These days, more and more people ask the Python vs. PHP question when they start out with a web application from scratch. I’ve developed PHP applications for 5 years but for the last couple of years I’ve been doing Python. This post is meant to note some of my observations. If you don’t want to read the whole of it, my opinion — opinion — is to stick with PHP for dishing out your *ML. Use Python in the back-end, if you must.
In terms of production stability and ubiquity, Python is still playing catch-up to PHP. PHP derives a huge benefit from its custom fit into the web development model, whereas Python is a general purpose language, with an adaptor for web development, called WSGI. PHP doesn’t do multi-threading, which is a great way to guide developers in a “shared nothing” line of thought. PHP and apache also work together to protect you from a lot of issues — you can enforce a limit on the memory your script uses for each request. Memory leaks are not a bother, thanks to periodic reaping of apache processes if you use the default
prefork MPM and set
MaxRequestsPerChild to a sane value (default is 4000).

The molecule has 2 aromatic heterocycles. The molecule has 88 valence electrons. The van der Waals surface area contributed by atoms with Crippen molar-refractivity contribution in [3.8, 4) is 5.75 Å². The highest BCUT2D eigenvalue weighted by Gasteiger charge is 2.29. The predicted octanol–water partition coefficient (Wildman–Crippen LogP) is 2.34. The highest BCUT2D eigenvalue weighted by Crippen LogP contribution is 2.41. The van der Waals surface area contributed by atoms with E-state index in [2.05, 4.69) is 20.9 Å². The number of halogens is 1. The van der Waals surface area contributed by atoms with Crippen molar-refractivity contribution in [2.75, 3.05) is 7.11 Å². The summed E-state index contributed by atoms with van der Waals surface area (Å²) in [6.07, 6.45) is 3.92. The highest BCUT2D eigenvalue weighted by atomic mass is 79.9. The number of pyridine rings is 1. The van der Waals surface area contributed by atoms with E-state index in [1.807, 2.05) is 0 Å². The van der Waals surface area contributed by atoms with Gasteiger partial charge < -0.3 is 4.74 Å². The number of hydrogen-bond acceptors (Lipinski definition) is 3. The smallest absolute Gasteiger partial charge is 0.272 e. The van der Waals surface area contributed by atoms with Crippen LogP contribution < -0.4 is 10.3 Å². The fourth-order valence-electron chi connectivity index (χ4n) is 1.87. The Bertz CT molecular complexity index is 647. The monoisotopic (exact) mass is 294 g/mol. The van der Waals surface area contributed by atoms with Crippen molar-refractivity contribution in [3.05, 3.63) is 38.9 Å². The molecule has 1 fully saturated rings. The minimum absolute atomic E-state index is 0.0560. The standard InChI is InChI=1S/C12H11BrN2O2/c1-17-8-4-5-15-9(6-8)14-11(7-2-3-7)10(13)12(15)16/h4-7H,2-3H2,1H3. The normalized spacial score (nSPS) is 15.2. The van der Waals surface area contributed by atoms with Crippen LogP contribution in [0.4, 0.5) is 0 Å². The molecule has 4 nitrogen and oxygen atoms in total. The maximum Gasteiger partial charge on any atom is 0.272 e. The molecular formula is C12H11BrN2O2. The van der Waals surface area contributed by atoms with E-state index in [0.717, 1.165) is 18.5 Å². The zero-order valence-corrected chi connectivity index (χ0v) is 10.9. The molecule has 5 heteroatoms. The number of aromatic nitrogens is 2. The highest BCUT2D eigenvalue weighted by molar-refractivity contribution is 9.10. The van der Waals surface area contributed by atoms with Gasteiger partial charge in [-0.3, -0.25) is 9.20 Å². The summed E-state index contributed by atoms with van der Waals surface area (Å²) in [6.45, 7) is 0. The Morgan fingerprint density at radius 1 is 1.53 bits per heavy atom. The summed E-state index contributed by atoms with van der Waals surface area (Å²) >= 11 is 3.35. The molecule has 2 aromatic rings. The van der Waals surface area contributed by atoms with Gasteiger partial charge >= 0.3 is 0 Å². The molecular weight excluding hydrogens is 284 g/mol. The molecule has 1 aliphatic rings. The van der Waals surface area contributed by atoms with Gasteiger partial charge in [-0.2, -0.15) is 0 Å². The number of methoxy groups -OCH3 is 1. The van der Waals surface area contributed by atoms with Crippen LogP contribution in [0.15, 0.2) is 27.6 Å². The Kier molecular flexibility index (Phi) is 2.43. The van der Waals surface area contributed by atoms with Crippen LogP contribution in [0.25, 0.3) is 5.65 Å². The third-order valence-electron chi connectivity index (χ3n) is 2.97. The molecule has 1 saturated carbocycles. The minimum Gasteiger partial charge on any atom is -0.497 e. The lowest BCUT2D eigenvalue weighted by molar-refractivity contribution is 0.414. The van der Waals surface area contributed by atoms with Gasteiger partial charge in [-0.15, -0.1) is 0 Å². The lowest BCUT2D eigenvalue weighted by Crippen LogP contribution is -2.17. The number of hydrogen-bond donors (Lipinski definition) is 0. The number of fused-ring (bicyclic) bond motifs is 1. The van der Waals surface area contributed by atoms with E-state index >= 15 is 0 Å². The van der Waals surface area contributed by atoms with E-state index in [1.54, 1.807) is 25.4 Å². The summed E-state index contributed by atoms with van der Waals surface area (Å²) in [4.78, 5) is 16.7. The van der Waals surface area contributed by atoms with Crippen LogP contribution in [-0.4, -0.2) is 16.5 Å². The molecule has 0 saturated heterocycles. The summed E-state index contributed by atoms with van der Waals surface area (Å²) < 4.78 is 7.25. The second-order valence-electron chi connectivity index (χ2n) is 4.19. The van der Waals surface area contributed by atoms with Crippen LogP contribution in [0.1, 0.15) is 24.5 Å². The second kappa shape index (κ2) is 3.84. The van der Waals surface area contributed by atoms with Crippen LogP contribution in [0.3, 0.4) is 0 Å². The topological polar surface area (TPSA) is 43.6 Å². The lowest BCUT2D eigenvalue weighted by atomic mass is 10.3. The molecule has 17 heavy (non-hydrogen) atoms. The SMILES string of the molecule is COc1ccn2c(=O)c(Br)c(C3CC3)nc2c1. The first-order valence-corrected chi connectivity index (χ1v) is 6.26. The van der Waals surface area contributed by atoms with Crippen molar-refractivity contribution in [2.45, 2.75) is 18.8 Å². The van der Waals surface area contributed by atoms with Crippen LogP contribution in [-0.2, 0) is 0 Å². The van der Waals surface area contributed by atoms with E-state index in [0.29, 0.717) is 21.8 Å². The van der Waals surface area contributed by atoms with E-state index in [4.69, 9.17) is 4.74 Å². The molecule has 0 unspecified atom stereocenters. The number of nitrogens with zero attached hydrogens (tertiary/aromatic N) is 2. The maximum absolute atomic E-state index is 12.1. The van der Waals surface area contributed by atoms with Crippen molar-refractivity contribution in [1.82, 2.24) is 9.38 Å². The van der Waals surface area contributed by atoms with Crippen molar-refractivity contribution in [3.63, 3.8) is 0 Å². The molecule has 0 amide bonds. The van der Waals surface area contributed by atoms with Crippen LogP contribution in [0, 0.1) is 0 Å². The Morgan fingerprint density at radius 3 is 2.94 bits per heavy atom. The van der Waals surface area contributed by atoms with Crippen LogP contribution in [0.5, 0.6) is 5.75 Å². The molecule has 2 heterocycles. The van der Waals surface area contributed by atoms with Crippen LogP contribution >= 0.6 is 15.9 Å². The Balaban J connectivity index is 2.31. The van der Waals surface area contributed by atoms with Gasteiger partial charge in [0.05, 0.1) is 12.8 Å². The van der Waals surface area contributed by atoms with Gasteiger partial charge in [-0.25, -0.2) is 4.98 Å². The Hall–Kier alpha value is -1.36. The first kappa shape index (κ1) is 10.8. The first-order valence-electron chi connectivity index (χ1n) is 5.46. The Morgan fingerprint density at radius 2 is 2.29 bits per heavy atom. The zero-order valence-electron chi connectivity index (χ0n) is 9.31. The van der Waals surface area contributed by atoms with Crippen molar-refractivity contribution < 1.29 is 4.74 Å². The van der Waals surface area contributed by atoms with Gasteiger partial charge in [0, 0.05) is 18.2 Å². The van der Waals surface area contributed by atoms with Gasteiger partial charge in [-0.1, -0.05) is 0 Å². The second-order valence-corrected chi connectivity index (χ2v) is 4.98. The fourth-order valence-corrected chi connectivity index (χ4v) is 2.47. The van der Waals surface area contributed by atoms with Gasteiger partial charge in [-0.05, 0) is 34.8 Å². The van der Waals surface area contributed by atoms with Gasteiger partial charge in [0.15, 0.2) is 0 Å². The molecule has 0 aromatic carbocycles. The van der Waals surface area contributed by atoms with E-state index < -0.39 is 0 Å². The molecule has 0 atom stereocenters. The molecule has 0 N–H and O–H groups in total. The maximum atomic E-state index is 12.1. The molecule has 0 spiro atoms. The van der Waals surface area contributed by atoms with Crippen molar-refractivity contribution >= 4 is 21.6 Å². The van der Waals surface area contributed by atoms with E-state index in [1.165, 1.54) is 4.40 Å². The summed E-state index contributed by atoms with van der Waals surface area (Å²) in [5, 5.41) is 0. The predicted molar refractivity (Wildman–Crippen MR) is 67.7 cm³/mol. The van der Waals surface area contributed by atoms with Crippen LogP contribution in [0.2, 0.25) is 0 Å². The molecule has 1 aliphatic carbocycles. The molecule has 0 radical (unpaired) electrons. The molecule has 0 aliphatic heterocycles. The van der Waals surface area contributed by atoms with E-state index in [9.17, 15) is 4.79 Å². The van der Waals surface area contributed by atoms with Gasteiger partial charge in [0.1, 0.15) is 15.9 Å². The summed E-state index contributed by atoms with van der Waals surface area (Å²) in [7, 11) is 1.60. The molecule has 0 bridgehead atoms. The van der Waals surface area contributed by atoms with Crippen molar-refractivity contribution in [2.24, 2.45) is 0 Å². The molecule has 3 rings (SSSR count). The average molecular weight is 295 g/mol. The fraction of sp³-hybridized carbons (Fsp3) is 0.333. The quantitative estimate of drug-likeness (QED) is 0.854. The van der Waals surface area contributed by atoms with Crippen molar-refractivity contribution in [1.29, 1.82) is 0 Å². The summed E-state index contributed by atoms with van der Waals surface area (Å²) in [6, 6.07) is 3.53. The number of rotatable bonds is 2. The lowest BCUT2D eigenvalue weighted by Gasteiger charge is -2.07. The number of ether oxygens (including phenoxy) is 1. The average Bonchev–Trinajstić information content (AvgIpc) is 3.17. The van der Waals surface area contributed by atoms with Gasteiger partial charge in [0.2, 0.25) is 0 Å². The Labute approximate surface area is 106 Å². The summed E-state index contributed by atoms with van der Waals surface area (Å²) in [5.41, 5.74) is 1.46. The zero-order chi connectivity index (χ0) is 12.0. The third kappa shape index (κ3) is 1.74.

Most Python web application frameworks would like you to build multi-threaded applications and recommend that you run your Python application as a daemon. From what I’ve seen so far, you really don’t want to be doing this. Multi-threading is not easy to begin with. Then there’s the GIL, which basically prevents a single Python daemon from utilising multiple CPUs and/or cores at the same time. That’s enough to be a show-stopper for an application being written in 2010. Third, I’ve seen random lock-ups, and slow memory leaks happen with Python daemons under the kind of production loads a small website may encounter (~ 1 Mbps network I/O; 20 reqs/sec).
The model that I would recommend is to run your Python application embedded in apache process space through
mod_wsgi. This primarily ensures that you don’t need to
renice up the priority of your Python daemon process to give it sufficient CPU time-share while under load and, more importantly, it enables the
MaxRequestsPerChild clean-up mechanism.
In terms of runtime model, one of the things to keep under consideration is that PHP would load all of its extensions, whether or not they’re used, while Python modules are loaded on demand. The PHP scenario is not too bad, though, since the memory usage is shared across all child processes, not multiplied across them. One of the differences that don’t stand out but are significant is that PHP’s extension library is almost all written in C, whereas Python libraries are not, to a very large extent. Many Python frameworks choose to implement a lot of important stuff like data structures in native Python. Given that a typical web application spends most of its time iterating through records from a database and doing various manipulations on it, having core functionality implemented in the script is not optimal. Python templates make the whole situation even worse.